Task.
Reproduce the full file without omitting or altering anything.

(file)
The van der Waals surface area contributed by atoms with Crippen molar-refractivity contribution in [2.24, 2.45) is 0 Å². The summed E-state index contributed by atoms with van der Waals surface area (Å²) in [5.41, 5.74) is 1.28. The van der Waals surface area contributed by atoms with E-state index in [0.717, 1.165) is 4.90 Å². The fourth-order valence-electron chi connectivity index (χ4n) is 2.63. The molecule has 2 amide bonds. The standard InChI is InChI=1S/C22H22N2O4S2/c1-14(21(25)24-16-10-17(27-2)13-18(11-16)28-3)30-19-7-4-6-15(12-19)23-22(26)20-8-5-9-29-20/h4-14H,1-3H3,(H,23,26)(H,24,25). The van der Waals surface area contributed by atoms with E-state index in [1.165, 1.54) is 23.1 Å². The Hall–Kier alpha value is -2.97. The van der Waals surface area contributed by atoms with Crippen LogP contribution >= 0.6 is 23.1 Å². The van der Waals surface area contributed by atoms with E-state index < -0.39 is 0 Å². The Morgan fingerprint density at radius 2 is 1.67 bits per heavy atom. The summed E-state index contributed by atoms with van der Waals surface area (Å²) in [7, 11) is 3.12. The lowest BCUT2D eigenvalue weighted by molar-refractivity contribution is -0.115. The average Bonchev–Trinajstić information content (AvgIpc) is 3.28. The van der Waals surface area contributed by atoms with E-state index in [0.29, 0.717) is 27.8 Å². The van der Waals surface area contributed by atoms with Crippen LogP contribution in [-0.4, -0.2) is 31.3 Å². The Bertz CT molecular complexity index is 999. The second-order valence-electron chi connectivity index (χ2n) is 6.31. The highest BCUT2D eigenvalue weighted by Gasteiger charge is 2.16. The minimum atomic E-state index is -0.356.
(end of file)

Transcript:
The van der Waals surface area contributed by atoms with Crippen molar-refractivity contribution in [2.24, 2.45) is 0 Å². The summed E-state index contributed by atoms with van der Waals surface area (Å²) in [5.41, 5.74) is 1.28. The van der Waals surface area contributed by atoms with E-state index in [0.717, 1.165) is 4.90 Å². The fourth-order valence-electron chi connectivity index (χ4n) is 2.63. The molecule has 2 amide bonds. The standard InChI is InChI=1S/C22H22N2O4S2/c1-14(21(25)24-16-10-17(27-2)13-18(11-16)28-3)30-19-7-4-6-15(12-19)23-22(26)20-8-5-9-29-20/h4-14H,1-3H3,(H,23,26)(H,24,25). The van der Waals surface area contributed by atoms with E-state index in [1.165, 1.54) is 23.1 Å². The Hall–Kier alpha value is -2.97. The van der Waals surface area contributed by atoms with Crippen LogP contribution >= 0.6 is 23.1 Å². The van der Waals surface area contributed by atoms with E-state index < -0.39 is 0 Å². The Morgan fingerprint density at radius 2 is 1.67 bits per heavy atom. The summed E-state index contributed by atoms with van der Waals surface area (Å²) in [7, 11) is 3.12. The lowest BCUT2D eigenvalue weighted by molar-refractivity contribution is -0.115. The average Bonchev–Trinajstić information content (AvgIpc) is 3.28. The van der Waals surface area contributed by atoms with E-state index in [0.29, 0.717) is 27.8 Å². The van der Waals surface area contributed by atoms with Crippen LogP contribution in [-0.4, -0.2) is 31.3 Å². The Bertz CT molecular complexity index is 999. The second-order valence-electron chi connectivity index (χ2n) is 6.31. The highest BCUT2D eigenvalue weighted by Gasteiger charge is 2.16. The minimum atomic E-state index is -0.356.